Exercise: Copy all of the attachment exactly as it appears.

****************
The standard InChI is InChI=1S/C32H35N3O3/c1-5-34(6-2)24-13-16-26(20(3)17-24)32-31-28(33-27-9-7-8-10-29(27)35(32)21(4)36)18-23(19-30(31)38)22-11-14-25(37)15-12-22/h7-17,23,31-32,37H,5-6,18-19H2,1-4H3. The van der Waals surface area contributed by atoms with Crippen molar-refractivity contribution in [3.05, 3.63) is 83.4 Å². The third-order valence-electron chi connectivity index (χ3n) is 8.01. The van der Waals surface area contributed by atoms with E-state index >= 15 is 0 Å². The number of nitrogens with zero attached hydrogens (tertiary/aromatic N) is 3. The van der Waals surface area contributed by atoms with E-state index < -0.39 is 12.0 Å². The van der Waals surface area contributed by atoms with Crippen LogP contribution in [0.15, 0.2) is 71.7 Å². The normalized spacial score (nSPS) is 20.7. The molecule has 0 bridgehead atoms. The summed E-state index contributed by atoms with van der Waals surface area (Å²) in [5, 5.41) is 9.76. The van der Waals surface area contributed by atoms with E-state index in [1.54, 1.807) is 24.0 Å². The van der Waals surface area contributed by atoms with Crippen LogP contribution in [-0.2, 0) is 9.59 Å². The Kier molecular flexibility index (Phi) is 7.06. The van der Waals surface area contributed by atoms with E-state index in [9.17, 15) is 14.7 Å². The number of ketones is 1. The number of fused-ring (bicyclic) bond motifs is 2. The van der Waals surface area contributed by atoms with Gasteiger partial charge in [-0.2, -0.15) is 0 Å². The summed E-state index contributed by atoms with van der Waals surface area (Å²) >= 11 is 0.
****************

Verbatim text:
The standard InChI is InChI=1S/C32H35N3O3/c1-5-34(6-2)24-13-16-26(20(3)17-24)32-31-28(33-27-9-7-8-10-29(27)35(32)21(4)36)18-23(19-30(31)38)22-11-14-25(37)15-12-22/h7-17,23,31-32,37H,5-6,18-19H2,1-4H3. The van der Waals surface area contributed by atoms with Crippen molar-refractivity contribution in [3.05, 3.63) is 83.4 Å². The third-order valence-electron chi connectivity index (χ3n) is 8.01. The van der Waals surface area contributed by atoms with E-state index >= 15 is 0 Å². The number of nitrogens with zero attached hydrogens (tertiary/aromatic N) is 3. The van der Waals surface area contributed by atoms with E-state index < -0.39 is 12.0 Å². The van der Waals surface area contributed by atoms with Crippen LogP contribution in [0.15, 0.2) is 71.7 Å². The normalized spacial score (nSPS) is 20.7. The molecule has 0 bridgehead atoms. The summed E-state index contributed by atoms with van der Waals surface area (Å²) in [5, 5.41) is 9.76. The van der Waals surface area contributed by atoms with E-state index in [1.54, 1.807) is 24.0 Å². The van der Waals surface area contributed by atoms with Crippen LogP contribution in [-0.2, 0) is 9.59 Å². The Kier molecular flexibility index (Phi) is 7.06. The van der Waals surface area contributed by atoms with E-state index in [9.17, 15) is 14.7 Å². The number of ketones is 1. The number of fused-ring (bicyclic) bond motifs is 2. The van der Waals surface area contributed by atoms with Gasteiger partial charge in [-0.2, -0.15) is 0 Å². The summed E-state index contributed by atoms with van der Waals surface area (Å²) >= 11 is 0.